Summary and book reviews of Spell It Out by David Crystal

Spell It Out

The Curious, Enthralling and Extraordinary Story of English Spelling

by David Crystal

Spell It Out by David Crystal X
Spell It Out by David Crystal
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  • First Published:
    Jun 2013, 336 pages
    Paperback:
    Dec 2014, 336 pages

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Book Reviewed by:
Jo Perry

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About this Book

Book Summary

The fascinating and surprising history of English spelling from David Crystal, everyone's favorite expert logophile.

With The Story of English in 100 Words, David Crystal took us on a tour through the history of our language. Now, with Spell It Out, he takes on the task of answering all the questions about how we spell: "Why is English spelling so difficult?" Or "Why are good spellers so proud of their achievement that when they see a misspelling they condemn the writer as sloppy, lazy, or uneducated?"

In thirty-seven short, engaging and informative chapters, Crystal takes readers on a history of English spelling, starting with the Roman missionaries' sixth century introduction of the Roman alphabet and ending with where the language might be going. He looks individually at each letter in the alphabet and its origins. He considers the question of vowels and how people developed a way to tell whether or not it was long or short. He looks at influences from other cultures, and explains how English speakers understood that the "o" in "hopping" was a short vowel, rather than the long vowel of "hoping".

If you've ever asked yourself questions like "Why do the words "their", "there" and "they're" sound alike, but mean very different things?" or "How can we tell the difference between "charge" the verb and "charge" the noun?" David Crystal's Spell It Out will spell it all out for you.

Excerpt
Spell It Out

A,a

A has been the first letter of the alphabet for the whole of its history. Originally a consonant, aleph (meaning 'ox'), in the Semitic alphabet, it became the vowel alpha in Greek. The lower-case 'open a' is a development of the capital letter, with the addition of a left-facing loop at the top and a lowering of the cross-bar. The lower-case 'closed a' is an italic development from the medieval period.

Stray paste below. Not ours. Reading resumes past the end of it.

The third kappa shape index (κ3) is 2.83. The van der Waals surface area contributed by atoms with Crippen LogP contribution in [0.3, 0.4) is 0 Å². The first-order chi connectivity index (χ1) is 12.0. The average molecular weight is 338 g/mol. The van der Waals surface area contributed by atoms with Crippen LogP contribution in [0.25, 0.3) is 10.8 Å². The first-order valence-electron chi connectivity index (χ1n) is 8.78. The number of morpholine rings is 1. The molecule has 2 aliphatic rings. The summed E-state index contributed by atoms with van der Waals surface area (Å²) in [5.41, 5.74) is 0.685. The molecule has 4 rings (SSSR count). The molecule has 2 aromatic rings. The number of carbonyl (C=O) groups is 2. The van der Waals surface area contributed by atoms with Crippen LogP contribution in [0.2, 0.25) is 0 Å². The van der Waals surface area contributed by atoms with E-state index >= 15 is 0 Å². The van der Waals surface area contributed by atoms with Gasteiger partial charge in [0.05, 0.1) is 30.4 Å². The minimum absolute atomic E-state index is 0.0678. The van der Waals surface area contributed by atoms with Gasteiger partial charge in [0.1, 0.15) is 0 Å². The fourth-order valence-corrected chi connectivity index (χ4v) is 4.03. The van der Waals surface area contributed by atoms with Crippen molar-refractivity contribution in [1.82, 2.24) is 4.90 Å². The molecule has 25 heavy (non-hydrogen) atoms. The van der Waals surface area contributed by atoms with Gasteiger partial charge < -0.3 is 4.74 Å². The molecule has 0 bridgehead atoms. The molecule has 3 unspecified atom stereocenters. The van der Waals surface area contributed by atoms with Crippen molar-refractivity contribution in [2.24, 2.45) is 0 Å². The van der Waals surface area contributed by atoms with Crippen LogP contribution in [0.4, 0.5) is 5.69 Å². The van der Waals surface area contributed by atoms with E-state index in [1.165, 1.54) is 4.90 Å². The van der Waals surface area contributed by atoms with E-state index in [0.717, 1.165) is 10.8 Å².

B,b

B has been the second letter of the alphabet since Semitic times, a consonant whose name was beth (meaning 'house'). It emerged in the later Greek alphabet as a capital letter with a shape close to its modern form. The lowercase letter developed from a later style of handwriting consisting of simple rounded letter shapes.

C,c

C has been the third letter of the alphabet since Semitic times, developing its right-facing curve in the Latin alphabet. The lower-case letter is simply a smaller form of the ...

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Reviews

BookBrowse Review

BookBrowse

David Crystal's rich, useful, and fascinating survey of English spelling will change the way you think about language. But what really makes this book interesting is that Crystal makes English come alive and shows us that the language is not a fixed system set in stone by scholars.   (Reviewed by Jo Perry).

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Media Reviews

Kirkus Reviews

Starred Review. An entertaining mixture of erudition, attitude and wit that crackles, spits and sparkles.

The Guardian (UK)

We quite often talk, colloquially, about the written language having "evolved". As the linguist David Crystal's new book demonstrates with some panache, almost exactly the opposite took place.

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Beyond the Book

How the Word "Ghost" Got Its Spelling

David Crystal is a prolific scholar of linguistics who specializes in language pathology, phonetics, and linguistic disability.

What I admire most about Crystal's scholarship in Spell It Out is its humanity. He never loses sight of language as a form of human expression—whether through orthography or pronunciation.

Consider for example, the history of the word, "ghost":

"Why is there an h here? And in ghastly, aghast and the whole family of related words –– ghostly, ghostliness, ghastliness, ghostbusters and so on? It wasn't there when the word first came into English. In Anglo-Saxon England we find it used in the form gast, with a long 'ah' vowel...But there was no h in the Anglo-Saxon spelling: the Holy Ghost was a ...

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